>
> class, not on instances. That means that if you try to dynamically
>
> provide a dunder method by assigning it to an instance, say with:
>
>
>
> self.__nonzero__ = lambda self: True
>
>
>
> it will *not* be automatically used by Python. The only way to
>
> dynamically add dunder methods is to add them to the class, but of course
>
> that means that all instances see the same method.
>
>
>
>
>
> In your case, you try doing this inside the __init__:
>
>
>
> self.__getattr__ = lambda x, name: getattr(self.canvas, name)
>
>
>
>
>
> Why not just define a __getattr__ method the normal way? In your class,
>
> define a method:
>
>
>
> def __getattr__(self, name):
>
> return getattr(self.canvas, name)
>
>
>
> This technique is called automatic delegation.
>
>
>
> Even if this does not quite do what you are trying to do, you will
>
> eliminate one major stumbling block and be that much closer to a working
>
> solution.
>
>
>
>
>
> > By the way, another thing that

>
> > didn't work was calling the method delegate instead of __getattr__.

>
> > Then after the constructor call, I wrote self.__getattr__ =

>
> > self.delegate. This crashed as before on self.create_text.

>
>
>
> It is pointless to tell us that Python "crashed" if you don't show us
>
> *exactly* what you did, by copying and pasting the *actual* code,
>
> complete with the full traceback. Otherwise we are just guessing what you
>
> did and what error you saw.
>
>
>
> I'm pretty confident that Python didn't "crash", in the commonly accepted
>
> meaning of the word meaning a core dump or equivalent. I'm guessing you
>
> meant that Python raised a perfectly normal exception, like
>
>
>
>
>
> Traceback (most recent call last):
>
> ...
>
> NameError: name 'self' is not defined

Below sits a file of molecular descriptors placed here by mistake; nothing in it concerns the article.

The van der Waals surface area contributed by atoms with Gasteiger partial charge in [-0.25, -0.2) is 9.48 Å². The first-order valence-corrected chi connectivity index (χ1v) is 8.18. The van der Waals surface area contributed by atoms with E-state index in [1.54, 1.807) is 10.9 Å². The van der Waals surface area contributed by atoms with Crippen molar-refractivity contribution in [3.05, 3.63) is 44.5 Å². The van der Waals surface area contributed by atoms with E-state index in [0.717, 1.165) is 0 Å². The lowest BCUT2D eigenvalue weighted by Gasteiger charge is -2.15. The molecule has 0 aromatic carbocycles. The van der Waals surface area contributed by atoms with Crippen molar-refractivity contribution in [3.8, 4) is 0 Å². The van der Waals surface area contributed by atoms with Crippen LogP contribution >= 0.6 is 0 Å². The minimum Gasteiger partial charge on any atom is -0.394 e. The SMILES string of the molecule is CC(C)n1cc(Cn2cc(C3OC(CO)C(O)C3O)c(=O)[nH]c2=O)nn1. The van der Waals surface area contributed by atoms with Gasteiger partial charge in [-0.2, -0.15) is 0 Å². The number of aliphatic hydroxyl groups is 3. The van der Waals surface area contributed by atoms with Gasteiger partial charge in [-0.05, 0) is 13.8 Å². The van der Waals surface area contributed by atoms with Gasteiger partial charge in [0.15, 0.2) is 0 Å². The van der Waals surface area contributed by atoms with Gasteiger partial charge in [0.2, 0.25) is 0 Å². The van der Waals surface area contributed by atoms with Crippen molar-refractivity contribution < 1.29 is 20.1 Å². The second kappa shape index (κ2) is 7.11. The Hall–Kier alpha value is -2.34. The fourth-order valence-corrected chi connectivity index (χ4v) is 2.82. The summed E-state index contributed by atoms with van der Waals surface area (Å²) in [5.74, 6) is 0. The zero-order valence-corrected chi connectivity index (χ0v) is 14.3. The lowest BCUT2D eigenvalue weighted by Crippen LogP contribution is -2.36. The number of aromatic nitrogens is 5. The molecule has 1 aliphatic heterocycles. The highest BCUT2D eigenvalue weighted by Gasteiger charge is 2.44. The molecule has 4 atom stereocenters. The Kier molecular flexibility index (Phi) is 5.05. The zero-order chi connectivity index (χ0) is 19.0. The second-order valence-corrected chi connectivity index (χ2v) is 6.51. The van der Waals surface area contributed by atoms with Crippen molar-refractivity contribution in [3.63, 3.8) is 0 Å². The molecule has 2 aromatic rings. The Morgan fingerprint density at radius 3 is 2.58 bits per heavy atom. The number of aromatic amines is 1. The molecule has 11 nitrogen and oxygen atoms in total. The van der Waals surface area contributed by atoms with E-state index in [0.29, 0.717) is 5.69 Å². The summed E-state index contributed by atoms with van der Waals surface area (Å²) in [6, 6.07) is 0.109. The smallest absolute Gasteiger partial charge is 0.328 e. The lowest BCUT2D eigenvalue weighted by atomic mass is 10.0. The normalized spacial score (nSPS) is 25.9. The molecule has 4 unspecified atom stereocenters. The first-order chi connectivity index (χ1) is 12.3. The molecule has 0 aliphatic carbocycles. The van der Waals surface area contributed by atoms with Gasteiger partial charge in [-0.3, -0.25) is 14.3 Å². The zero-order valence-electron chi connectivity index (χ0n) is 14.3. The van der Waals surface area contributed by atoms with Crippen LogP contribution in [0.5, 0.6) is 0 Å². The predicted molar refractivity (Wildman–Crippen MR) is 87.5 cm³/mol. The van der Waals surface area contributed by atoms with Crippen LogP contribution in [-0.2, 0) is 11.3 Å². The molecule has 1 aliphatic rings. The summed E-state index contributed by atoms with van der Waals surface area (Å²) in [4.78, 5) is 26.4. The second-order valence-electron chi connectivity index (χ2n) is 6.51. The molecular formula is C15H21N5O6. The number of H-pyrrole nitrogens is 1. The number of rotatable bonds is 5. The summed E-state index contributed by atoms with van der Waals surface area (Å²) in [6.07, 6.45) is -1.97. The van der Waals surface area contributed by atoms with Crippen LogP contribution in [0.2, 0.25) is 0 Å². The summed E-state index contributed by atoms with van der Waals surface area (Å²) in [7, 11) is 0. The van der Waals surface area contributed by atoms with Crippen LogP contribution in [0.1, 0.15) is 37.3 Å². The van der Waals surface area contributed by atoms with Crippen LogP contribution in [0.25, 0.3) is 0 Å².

>
>
>
>
>
> If you pay attention to the exception messages that Python prints for
>
> you, you will not only find it easier to debug your code, but you can
>
> also ask more sensible questions using accepted terminology.
>
>
>
>
>
>
>
> --
>
> Steven


Thanks. The class versus instance lookup explains it.

I didn't mean that python crashed, but that my app did.

Now I have another question. If dunder methods are looked up only in the class, not the instance, why did defining __nonzero__ the way I did work? Shouldn't I have had to define it with a def? Is __nonzero__ a special case?

 
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Peter Otten
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Posts: n/a
 
      02-04-2013
Saul Spatz wrote:

> Now I have another question. If dunder methods are looked up only in the
> class, not the instance, why did defining __nonzero__ the way I did work?
> Shouldn't I have had to define it with a def? Is __nonzero__ a special
> case?


Unfortunately the situation is a bit more complex. Classic classes (like
Tkinter.Frame) behave differently from newstyle classes (subclasses of
object):

>>> def nz():

.... print "nonzero"
.... return 0
....
>>> class Classic: pass

....
>>> c = Classic()
>>> c.__nonzero__ = nz
>>> not c

nonzero
True
>>> class New(object): pass

....
>>> n = New()
>>> n.__nonzero__ = nz
>>> not n

False

So Steven is wrong here.

> Shouldn't I have had to define it with a def?


If you mean as opposed to a lambda, there is no difference between

f = lambda ...

and

def f(...): ...

other than that the last one gives you a nice name in a traceback.

 
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Steven D'Aprano
Guest
Posts: n/a
 
      02-04-2013
Peter Otten wrote:

> Saul Spatz wrote:
>
>> Now I have another question. If dunder methods are looked up only in the
>> class, not the instance, why did defining __nonzero__ the way I did work?
>> Shouldn't I have had to define it with a def? Is __nonzero__ a special
>> case?

>
> Unfortunately the situation is a bit more complex. Classic classes (like
> Tkinter.Frame) behave differently from newstyle classes (subclasses of
> object):

[...]
> So Steven is wrong here.


Peter is correct -- I've been using Python 3 too much, and completely forgot
about old-style classic classes, which only exist in Python 2.

Sorry for any confusion.

Nevertheless, everything I said about dunder methods applies to "new style"
classes in Python 2, and all classes in Python 3.



--
Steven

 
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Saul Spatz
Guest
Posts: n/a
 
      02-04-2013
Thanks, Peter. I realize this is getting sort of academic now, as I know how to do exactly what I want, but I'm still confused. Is __getattr__ a special case then, even for classic classes?

class Adder(): # python 2.7, classic class
def __init__(self, x):
self.x = x
self.__add__= lambda other: Adder(self.x+other.x)
self.__getattr__ = lambda name: self.test(name)

def __str__(self):
return str(self.x)

def test(self, name):
print("Hello from test")
raise AttributeError

x = Adder(3)
y = Adder(4)
print(x+y)
x.junk()

7
Traceback (most recent call last):